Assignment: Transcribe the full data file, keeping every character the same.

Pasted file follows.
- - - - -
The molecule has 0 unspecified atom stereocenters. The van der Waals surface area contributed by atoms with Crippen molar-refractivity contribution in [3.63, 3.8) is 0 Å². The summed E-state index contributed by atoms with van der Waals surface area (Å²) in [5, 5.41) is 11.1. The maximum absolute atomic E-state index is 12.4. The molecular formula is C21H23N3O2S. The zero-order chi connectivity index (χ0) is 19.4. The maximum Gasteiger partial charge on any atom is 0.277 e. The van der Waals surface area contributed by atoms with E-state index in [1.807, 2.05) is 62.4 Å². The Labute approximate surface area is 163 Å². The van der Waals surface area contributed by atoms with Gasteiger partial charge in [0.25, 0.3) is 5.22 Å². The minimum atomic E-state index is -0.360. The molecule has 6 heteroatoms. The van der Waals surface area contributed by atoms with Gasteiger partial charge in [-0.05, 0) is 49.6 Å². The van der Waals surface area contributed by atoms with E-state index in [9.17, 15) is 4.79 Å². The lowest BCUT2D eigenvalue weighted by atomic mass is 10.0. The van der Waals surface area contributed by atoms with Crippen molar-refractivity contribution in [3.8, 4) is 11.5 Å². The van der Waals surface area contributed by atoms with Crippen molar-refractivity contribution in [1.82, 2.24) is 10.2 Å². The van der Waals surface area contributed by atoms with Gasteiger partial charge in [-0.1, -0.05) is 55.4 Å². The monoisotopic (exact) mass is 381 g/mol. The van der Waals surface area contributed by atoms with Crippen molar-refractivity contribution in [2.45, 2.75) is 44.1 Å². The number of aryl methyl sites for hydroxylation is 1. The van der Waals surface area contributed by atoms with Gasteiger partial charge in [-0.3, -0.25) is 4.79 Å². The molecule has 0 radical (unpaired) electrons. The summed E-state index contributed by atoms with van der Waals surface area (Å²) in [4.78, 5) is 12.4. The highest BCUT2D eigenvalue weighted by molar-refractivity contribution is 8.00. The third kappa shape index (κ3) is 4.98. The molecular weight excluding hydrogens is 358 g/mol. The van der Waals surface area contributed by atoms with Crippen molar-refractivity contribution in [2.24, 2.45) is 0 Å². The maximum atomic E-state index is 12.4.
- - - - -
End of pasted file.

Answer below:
The molecule has 0 unspecified atom stereocenters. The van der Waals surface area contributed by atoms with Crippen molar-refractivity contribution in [3.63, 3.8) is 0 Å². The summed E-state index contributed by atoms with van der Waals surface area (Å²) in [5, 5.41) is 11.1. The maximum absolute atomic E-state index is 12.4. The molecular formula is C21H23N3O2S. The zero-order chi connectivity index (χ0) is 19.4. The maximum Gasteiger partial charge on any atom is 0.277 e. The van der Waals surface area contributed by atoms with E-state index in [1.807, 2.05) is 62.4 Å². The Labute approximate surface area is 163 Å². The van der Waals surface area contributed by atoms with Gasteiger partial charge in [0.25, 0.3) is 5.22 Å². The minimum atomic E-state index is -0.360. The molecule has 6 heteroatoms. The van der Waals surface area contributed by atoms with Gasteiger partial charge in [-0.05, 0) is 49.6 Å². The van der Waals surface area contributed by atoms with E-state index in [9.17, 15) is 4.79 Å². The lowest BCUT2D eigenvalue weighted by atomic mass is 10.0. The van der Waals surface area contributed by atoms with Crippen molar-refractivity contribution in [3.8, 4) is 11.5 Å². The van der Waals surface area contributed by atoms with Crippen molar-refractivity contribution in [1.82, 2.24) is 10.2 Å². The van der Waals surface area contributed by atoms with Gasteiger partial charge in [-0.1, -0.05) is 55.4 Å². The monoisotopic (exact) mass is 381 g/mol. The van der Waals surface area contributed by atoms with Crippen molar-refractivity contribution in [2.45, 2.75) is 44.1 Å². The number of aryl methyl sites for hydroxylation is 1. The van der Waals surface area contributed by atoms with Gasteiger partial charge in [-0.3, -0.25) is 4.79 Å². The molecule has 0 radical (unpaired) electrons. The summed E-state index contributed by atoms with van der Waals surface area (Å²) in [4.78, 5) is 12.4. The highest BCUT2D eigenvalue weighted by molar-refractivity contribution is 8.00. The third kappa shape index (κ3) is 4.98. The molecular weight excluding hydrogens is 358 g/mol. The van der Waals surface area contributed by atoms with Crippen molar-refractivity contribution in [2.24, 2.45) is 0 Å². The maximum atomic E-state index is 12.4.